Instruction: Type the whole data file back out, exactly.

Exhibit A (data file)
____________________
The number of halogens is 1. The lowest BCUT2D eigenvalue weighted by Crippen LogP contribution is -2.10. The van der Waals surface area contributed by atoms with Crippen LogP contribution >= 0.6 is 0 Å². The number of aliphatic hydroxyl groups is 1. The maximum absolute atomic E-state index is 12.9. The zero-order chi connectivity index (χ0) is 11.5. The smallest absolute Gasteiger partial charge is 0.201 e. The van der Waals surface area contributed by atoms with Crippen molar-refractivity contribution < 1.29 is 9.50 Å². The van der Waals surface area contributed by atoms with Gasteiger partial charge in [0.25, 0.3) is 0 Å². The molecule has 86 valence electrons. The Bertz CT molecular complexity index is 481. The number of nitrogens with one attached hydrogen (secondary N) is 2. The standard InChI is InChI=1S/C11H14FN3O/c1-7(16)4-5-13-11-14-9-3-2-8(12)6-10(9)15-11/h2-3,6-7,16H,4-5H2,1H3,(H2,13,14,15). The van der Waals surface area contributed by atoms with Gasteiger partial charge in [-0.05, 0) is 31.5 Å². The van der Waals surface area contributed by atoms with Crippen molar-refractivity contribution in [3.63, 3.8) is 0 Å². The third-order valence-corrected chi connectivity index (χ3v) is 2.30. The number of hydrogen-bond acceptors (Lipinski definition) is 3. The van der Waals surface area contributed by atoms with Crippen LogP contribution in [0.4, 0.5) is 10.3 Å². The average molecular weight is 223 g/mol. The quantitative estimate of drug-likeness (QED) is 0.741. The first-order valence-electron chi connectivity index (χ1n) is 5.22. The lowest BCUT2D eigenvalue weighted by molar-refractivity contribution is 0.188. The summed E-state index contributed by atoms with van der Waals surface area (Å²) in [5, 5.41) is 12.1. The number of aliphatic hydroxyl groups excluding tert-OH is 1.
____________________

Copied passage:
The number of halogens is 1. The lowest BCUT2D eigenvalue weighted by Crippen LogP contribution is -2.10. The van der Waals surface area contributed by atoms with Crippen LogP contribution >= 0.6 is 0 Å². The number of aliphatic hydroxyl groups is 1. The maximum absolute atomic E-state index is 12.9. The zero-order chi connectivity index (χ0) is 11.5. The smallest absolute Gasteiger partial charge is 0.201 e. The van der Waals surface area contributed by atoms with Crippen molar-refractivity contribution < 1.29 is 9.50 Å². The van der Waals surface area contributed by atoms with Gasteiger partial charge in [0.25, 0.3) is 0 Å². The molecule has 86 valence electrons. The Bertz CT molecular complexity index is 481. The number of nitrogens with one attached hydrogen (secondary N) is 2. The standard InChI is InChI=1S/C11H14FN3O/c1-7(16)4-5-13-11-14-9-3-2-8(12)6-10(9)15-11/h2-3,6-7,16H,4-5H2,1H3,(H2,13,14,15). The van der Waals surface area contributed by atoms with Gasteiger partial charge in [-0.05, 0) is 31.5 Å². The van der Waals surface area contributed by atoms with Crippen molar-refractivity contribution in [3.63, 3.8) is 0 Å². The third-order valence-corrected chi connectivity index (χ3v) is 2.30. The number of hydrogen-bond acceptors (Lipinski definition) is 3. The van der Waals surface area contributed by atoms with Crippen LogP contribution in [0.4, 0.5) is 10.3 Å². The average molecular weight is 223 g/mol. The quantitative estimate of drug-likeness (QED) is 0.741. The first-order valence-electron chi connectivity index (χ1n) is 5.22. The lowest BCUT2D eigenvalue weighted by molar-refractivity contribution is 0.188. The summed E-state index contributed by atoms with van der Waals surface area (Å²) in [5, 5.41) is 12.1. The number of aliphatic hydroxyl groups excluding tert-OH is 1.